Cherries Plant Information
Botanical characteristics and varieties of cherry trees
Cherry trees are deciduous plants that produce a fleshy drupe (stone fruit) and belong to the Prunus genus of the Rosaceae family. While there are many different cherry species and cultivars, the sweet or true cherries (Prunus avium) and sour (Prunus cerasus) cherries have the highest commercial value. Depending on the species and the variety, a cherry tree can become 4-15 m (13.1-50 feet) tall (sour cherries are generally shorter), but there are some dwarf varieties as well. They usually start producing fruits 3 to 5 years after planting and can survive for over 60 years, but the production usually decreases significantly after 40-50 years. Cherry trees have alternating simple oval leaves, pink-reddish buds, and white flowers (with five petals) that appear in clusters during early spring. The fruit (cherry) is round or heart-shaped and of red, yellow or black color.
Depending on the local environment and soil conditions, a farmer can choose among a variety of cherry cultivars. For example, in warmer climates, it is essential to select varieties with low chilling requirements (less than 300 hours of low temperatures) in order to have a good yield. Minnie Royal, Royal Lee, Royal Crimson, Lapins, and Stella are such varieties. On the other hand, if the field where we want to establish our cherry orchard is in colder areas or prone to frost, the grower can choose among some cold-hardy varieties like Juliet, Nanking, Romeo, Canada Red Select, Early Richmond, English Morello, or Montmorency. Keep in mind that sweet cherry varieties bloom earlier and are a bit less cold-hardy compared to the sour cherries. For successful pollination-fertilization and fruit formation, most cherry trees need cross-pollination, and the farmer should add a good-compatible pollinator variety inside the orchard. Only a few cultivars are self-pollinated, like Stella, Van, Rainier, and Bing. At this point, it is important to mention that most commercially available cherry trees are grafted. As a result, the grower must consider the characteristics of both the rootstock and the grafted variety.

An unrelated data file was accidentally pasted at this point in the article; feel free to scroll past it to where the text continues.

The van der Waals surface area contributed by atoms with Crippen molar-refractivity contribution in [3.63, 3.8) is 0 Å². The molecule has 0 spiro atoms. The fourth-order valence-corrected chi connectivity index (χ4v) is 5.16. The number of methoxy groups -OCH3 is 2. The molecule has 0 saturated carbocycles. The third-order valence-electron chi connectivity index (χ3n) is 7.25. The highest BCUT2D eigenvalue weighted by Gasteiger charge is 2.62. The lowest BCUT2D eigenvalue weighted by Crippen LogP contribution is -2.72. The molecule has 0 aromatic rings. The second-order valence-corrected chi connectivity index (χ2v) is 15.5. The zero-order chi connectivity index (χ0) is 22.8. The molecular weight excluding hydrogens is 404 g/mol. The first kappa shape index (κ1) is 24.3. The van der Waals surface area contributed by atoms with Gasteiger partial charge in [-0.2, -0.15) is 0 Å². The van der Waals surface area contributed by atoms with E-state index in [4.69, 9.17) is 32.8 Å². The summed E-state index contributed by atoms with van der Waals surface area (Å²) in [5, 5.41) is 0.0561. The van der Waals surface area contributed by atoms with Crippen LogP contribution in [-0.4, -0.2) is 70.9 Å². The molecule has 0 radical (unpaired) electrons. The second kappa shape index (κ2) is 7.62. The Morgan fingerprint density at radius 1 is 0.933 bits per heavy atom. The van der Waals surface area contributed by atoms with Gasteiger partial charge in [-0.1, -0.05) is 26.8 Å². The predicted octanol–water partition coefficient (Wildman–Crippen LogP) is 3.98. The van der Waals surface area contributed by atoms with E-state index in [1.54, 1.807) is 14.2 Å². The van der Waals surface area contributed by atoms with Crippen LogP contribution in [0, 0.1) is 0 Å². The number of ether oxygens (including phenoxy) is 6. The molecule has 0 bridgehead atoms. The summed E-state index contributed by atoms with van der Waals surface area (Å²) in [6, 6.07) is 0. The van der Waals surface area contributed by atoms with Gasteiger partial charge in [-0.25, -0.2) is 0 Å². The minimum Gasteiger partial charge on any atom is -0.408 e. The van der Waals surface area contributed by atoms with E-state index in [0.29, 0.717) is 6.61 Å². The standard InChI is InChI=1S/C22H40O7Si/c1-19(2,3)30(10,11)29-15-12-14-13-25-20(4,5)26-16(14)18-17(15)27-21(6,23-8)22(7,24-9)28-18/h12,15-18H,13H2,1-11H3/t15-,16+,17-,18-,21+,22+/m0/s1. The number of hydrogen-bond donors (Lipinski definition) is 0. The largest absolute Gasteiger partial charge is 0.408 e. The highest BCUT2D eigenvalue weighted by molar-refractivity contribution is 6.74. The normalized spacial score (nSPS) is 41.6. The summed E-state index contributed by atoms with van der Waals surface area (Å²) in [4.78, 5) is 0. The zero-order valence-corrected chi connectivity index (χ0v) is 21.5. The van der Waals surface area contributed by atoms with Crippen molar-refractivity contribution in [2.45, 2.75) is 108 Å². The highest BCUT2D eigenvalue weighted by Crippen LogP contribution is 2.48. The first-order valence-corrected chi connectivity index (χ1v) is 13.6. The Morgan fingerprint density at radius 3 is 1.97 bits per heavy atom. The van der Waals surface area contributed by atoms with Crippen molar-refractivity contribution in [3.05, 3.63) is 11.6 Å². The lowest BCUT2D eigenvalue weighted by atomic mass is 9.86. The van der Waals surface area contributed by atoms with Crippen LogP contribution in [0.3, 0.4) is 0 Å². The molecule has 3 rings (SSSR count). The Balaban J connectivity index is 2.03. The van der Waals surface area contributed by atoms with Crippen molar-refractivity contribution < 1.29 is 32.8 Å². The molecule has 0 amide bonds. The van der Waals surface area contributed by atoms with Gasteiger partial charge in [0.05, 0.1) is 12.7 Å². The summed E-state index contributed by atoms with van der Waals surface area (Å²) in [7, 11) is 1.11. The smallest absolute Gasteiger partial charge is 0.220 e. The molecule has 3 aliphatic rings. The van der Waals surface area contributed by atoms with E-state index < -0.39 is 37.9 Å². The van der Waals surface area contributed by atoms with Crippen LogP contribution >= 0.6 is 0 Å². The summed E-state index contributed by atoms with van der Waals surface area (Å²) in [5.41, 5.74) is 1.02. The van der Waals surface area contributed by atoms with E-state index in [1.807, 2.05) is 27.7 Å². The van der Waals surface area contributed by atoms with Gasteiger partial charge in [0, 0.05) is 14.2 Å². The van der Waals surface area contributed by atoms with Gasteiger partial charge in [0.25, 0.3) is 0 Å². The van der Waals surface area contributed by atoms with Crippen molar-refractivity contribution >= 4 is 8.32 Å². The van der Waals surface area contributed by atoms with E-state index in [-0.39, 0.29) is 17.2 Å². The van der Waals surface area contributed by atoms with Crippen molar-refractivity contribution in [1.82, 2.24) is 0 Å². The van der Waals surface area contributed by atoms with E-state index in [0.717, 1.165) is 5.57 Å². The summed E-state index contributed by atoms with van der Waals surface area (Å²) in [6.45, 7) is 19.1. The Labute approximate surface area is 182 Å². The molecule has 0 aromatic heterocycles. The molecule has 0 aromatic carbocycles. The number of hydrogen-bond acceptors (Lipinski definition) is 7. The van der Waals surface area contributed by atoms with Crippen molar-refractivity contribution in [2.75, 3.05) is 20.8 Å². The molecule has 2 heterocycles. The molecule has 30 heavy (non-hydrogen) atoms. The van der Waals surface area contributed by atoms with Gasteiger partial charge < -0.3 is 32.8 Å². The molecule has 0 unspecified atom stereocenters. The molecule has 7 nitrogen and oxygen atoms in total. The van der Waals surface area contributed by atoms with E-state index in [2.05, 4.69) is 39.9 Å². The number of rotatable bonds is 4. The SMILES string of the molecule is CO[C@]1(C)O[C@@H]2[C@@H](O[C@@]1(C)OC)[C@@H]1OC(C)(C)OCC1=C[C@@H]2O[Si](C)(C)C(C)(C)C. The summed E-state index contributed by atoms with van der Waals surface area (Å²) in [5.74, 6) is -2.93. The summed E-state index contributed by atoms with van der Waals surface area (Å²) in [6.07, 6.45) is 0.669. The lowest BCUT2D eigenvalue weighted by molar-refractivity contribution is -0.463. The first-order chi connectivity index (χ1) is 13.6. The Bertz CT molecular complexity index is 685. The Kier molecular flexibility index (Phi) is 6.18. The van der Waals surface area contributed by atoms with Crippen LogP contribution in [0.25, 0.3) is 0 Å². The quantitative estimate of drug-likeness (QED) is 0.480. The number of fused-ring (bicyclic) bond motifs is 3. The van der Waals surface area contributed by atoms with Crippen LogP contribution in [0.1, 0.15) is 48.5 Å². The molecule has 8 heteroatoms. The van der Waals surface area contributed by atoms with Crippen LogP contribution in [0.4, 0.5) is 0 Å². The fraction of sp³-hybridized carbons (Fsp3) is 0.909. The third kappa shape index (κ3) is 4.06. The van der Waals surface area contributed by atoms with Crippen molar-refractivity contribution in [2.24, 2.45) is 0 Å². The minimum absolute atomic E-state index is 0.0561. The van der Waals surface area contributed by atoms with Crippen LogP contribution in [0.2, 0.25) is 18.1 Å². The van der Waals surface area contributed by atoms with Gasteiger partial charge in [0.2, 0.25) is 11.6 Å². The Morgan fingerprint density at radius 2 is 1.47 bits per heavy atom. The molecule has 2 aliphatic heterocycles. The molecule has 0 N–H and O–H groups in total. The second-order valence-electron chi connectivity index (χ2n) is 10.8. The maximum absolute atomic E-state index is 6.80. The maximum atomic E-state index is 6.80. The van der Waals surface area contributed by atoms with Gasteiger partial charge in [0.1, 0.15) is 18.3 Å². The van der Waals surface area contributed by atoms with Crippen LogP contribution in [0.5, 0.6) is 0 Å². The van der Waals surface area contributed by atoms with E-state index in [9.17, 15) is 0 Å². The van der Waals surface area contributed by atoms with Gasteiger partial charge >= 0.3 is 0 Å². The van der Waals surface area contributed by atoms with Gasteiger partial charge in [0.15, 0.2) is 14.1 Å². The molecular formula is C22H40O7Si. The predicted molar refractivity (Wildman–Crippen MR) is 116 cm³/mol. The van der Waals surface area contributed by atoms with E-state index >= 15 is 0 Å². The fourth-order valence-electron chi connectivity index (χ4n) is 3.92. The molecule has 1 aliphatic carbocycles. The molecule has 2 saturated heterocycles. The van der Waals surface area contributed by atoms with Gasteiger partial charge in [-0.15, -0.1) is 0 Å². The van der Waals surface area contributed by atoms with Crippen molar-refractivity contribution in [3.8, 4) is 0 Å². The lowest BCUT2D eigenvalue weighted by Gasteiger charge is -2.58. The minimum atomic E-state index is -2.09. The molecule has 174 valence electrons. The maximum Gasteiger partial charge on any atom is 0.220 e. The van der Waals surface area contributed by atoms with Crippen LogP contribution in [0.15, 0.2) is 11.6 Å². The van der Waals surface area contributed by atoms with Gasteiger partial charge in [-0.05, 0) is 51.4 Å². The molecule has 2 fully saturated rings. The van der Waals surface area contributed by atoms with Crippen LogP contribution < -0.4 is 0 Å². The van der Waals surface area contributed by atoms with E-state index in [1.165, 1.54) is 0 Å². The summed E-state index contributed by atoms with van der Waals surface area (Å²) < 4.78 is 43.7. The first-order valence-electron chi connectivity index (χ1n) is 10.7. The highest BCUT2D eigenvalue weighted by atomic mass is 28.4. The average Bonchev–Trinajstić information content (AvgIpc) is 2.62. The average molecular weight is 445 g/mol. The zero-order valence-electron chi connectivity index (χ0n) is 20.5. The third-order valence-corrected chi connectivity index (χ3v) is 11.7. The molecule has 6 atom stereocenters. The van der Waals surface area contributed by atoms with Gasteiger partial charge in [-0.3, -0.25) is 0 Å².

Climate requirements for cherries
Both sweet and sour cherry species originated (indigenous) in the cold climates of western Asia and Europe and can successfully grow in USDA hardiness zones 4 to 7. More specifically, the sweet cherries are most adapted to the environmental conditions of 5-8 zones, while the sour cherry varieties are more cold-hardy and can grow in cooler climates (zones 4-5). In any environment, it is essential that the minimum chilling hours (chilling requirements) required for dormancy break must be satisfied. Otherwise, the trees will have uneven shoot development, (later) flowering and fruit maturity, or even produce limited or no yield. Most cherries require around 500-700 hours of winter chill. The optimum temperature is around 6 °C (42.8 °F), while temperatures above 14 °C (57.2 °F) during the chilling period can negate previously accumulated chill. When the chilling requirements have been satisfied, the flower buds are ready to grow when the temperature rises in spring. The honeybee foraging (for cross-pollination) is maximized when the temperature is around 18 °C (65 °F). Areas with spring and summer temperatures above 32-33 °C (89.6-91.4 °F) should be avoided. On the other hand, despite its relatively cold hardiness, when dormant, cherry trees may withstand temperatures as low as -34 °C (-30 °F) for a very short period of time (depending on the variety). However, temperatures below 0 to -3 °C (32-27 °F) for a prolonged period during blooming can damage up to 90% of the flowers. In comparison, if the temperature drops below -18 °C (-0.4 °F), the damage expands to the stems, branches, and trunks.
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Soil requirements, preparation, and planting of cherry trees
Cherry Tree Water Requirements
Cherry Tree Propagation and Pollination
Cherry Tree Training, Pruning, and Fruit Thinning
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Cherry Tree Pests and Diseases
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